To achieve these sorts of figures is no mean feat and digs deep into the art of developing championship winning Formula 1 engines that Ferrari has mastered for a great many years. To get the maximum out of the powerplant, Ferrari has made use of direct split petrol injection which modulates the fuel injection process into two phases, which significantly improves not just the combustion efficiency, but also the amount of torque available at low revs and reduces fuel consumption in the process. As is traditional for Ferrari engines, the new V8 is equipped with continuously variable timing on both inlet and exhaust camshafts and the engine’s electronic brain is mapped for four different configurations of valve actuation for optimum torque values at all revs. Of course, an engine that can spin so easily to 9,000rpm also needs a lubrication system that can cope with such ridiculously high engine speeds and for this reason, a dry sump oil delivery system was chosen for the task. Four separate oil pumps located in the cylinder block, two in the head and two near the crankshaft scavenge oil from every nook and cranny of the engine and ensure that it is circulated to every part of the block which needs cooling.
All this techno-wizardry ensures that the 458 can respond instantly at the merest touch of the throttle and provides the kind of precision driving jollies that most other sportscar drivers can just dream about. But engine response is just one part of the equation. The vital link between the power delivered at the crankshaft, to it being sent to the back wheels, is the 458’s specially designed gearbox. For the first time in Ferrari road car history, this is a car that was designed ground up around a dual-clutch automatic gearbox, with an option for manual not even making it into the reckoning! The 7-speed F1 ’box on the Italia independently manages even and odd gears which are pre-selected using two separate input shafts and can change over from one input shaft to the other in virtually no time, effectively resulting in lightning quick gear shifts. Rapid shift times ensure that there is no drop in torque when changing through the gears and the 458 always has the power it needs to shoot out of corners when you step on the gas. The F1 gearbox also integrates one of the 458’s party pieces – the electronic rear differential aptly dubbed as the E-Diff.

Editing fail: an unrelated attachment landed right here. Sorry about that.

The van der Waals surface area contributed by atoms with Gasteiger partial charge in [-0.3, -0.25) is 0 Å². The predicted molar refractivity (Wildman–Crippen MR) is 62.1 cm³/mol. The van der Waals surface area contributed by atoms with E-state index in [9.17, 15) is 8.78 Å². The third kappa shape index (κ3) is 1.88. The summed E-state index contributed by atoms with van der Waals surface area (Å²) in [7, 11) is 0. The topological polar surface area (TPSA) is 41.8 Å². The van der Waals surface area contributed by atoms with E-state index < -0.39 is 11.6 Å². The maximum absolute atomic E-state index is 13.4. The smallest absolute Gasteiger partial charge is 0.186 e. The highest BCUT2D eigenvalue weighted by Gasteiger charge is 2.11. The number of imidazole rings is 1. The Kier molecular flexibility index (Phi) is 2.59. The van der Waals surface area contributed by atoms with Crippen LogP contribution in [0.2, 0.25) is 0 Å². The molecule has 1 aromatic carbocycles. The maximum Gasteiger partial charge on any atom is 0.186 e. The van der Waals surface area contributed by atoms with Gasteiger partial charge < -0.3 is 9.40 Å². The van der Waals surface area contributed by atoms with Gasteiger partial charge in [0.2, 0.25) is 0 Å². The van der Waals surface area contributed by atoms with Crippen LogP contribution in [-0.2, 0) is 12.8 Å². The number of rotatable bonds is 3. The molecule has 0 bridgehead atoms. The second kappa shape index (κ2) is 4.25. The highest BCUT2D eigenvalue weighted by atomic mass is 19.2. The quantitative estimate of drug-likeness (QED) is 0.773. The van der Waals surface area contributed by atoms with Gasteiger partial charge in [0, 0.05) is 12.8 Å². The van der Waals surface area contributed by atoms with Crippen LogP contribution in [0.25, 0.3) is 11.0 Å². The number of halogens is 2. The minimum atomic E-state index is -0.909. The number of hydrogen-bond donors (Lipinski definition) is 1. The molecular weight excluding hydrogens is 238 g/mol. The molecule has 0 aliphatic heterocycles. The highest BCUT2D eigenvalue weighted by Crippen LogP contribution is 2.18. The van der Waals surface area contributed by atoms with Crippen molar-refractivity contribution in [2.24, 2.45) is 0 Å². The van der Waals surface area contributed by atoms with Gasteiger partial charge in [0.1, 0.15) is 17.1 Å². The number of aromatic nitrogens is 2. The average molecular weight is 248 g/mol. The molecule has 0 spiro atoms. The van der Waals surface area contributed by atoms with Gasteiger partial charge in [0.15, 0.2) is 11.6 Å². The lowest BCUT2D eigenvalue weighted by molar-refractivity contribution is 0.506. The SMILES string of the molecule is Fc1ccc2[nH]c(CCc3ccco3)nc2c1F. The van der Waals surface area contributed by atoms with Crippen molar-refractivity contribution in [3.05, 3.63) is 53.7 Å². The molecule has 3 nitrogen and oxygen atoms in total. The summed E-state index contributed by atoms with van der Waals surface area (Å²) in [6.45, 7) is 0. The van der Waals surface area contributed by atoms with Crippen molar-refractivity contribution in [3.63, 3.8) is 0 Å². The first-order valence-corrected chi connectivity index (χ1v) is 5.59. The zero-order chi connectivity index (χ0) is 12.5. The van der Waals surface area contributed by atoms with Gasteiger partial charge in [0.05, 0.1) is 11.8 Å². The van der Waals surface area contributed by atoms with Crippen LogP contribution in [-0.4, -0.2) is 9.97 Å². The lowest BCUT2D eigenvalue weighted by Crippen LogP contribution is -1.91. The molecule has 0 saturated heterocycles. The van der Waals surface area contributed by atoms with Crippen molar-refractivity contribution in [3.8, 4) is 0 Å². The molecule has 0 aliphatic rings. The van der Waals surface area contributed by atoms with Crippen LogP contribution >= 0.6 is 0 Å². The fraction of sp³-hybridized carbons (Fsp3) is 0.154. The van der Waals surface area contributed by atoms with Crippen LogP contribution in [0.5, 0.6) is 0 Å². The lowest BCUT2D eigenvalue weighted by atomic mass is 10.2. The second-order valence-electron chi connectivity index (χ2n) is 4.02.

The car’s electronic brain, the ECU, hosts two vital software programmes, the E-Diff and F1-Trac traction control system, which give the Italia its mind-bending abilities. The electronic differential monitors individual rotational speeds of the rear wheels and distributes the engine’s torque appropriately to each wheel in order to keep the car on the straight and narrow, whether it is while entering a corner with the throttle off, or exiting one with the throttle buried into the floor. The E-Diff programme works closely with the F1-Trac system which in itself is keeping a close eye on the availability of traction, or the lack of it, at all times. Flick the manettino switch on the steering wheel into either Sport or Race mode, and the 458 can automatically adjust all parameters such as torque split, throttle response and a plethora of other settings to deliver the best possible lap time and the most progressive handling while on the limit. So while the electronics can transform Average Joe into Michael Schumacher, oops, make that Fernando Alonso for obvious reasons, the really brave Alonsos of the world can just flick the manettino into CT Off or CST Off mode to switch off all the electronic guardian angels in favour of their right foot being the traction control system and also doing the talking.
Astounding as it might be, the electronics package isn’t the only thing that endows the 458 with its exceptional agility around the bends. The car’s chassis is the epitome of pristine balance. Like a world class ballet dancer, the 458 combines raw strength with graceful nimbleness in a way like none other. Aircraft grade aluminium alloys bonded together using innovative manufacturing processes result in a chassis which has exceptional torsional rigidity, almost 15 per cent more when compared to the 458’s predecessor, the F430. Even the 458’s front suspension employs a new double wishbone set-up which was designed to provide greater longitudinal flexibility, which resulted in an improvement in the car’s ability not only to absorb bumps, but to also reduce suspension noise to a great degree. To top it off, the increased vertical rigidity has greatly improved handling and reduced body roll while cornering.